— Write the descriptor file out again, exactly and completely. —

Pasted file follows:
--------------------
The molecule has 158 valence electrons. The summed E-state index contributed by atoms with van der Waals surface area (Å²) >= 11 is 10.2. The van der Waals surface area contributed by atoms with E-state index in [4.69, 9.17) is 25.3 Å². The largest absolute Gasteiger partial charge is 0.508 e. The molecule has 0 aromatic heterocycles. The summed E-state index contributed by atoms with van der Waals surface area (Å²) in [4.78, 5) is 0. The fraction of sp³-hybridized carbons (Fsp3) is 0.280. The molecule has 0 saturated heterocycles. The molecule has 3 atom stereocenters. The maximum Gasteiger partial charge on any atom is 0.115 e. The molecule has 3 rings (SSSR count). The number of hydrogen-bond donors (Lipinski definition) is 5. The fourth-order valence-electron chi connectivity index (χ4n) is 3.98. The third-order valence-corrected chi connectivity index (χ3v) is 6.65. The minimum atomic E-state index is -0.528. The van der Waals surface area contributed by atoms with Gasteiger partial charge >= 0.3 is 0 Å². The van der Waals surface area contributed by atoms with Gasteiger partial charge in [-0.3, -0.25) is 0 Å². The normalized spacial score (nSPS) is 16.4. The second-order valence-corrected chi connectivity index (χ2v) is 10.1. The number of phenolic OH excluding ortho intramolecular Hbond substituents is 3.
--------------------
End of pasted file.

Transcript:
The molecule has 158 valence electrons. The summed E-state index contributed by atoms with van der Waals surface area (Å²) >= 11 is 10.2. The van der Waals surface area contributed by atoms with E-state index in [4.69, 9.17) is 25.3 Å². The largest absolute Gasteiger partial charge is 0.508 e. The molecule has 0 aromatic heterocycles. The summed E-state index contributed by atoms with van der Waals surface area (Å²) in [4.78, 5) is 0. The fraction of sp³-hybridized carbons (Fsp3) is 0.280. The molecule has 0 saturated heterocycles. The molecule has 3 atom stereocenters. The maximum Gasteiger partial charge on any atom is 0.115 e. The molecule has 3 rings (SSSR count). The number of hydrogen-bond donors (Lipinski definition) is 5. The fourth-order valence-electron chi connectivity index (χ4n) is 3.98. The third-order valence-corrected chi connectivity index (χ3v) is 6.65. The minimum atomic E-state index is -0.528. The van der Waals surface area contributed by atoms with Gasteiger partial charge >= 0.3 is 0 Å². The van der Waals surface area contributed by atoms with Gasteiger partial charge in [-0.3, -0.25) is 0 Å². The normalized spacial score (nSPS) is 16.4. The second-order valence-corrected chi connectivity index (χ2v) is 10.1. The number of phenolic OH excluding ortho intramolecular Hbond substituents is 3.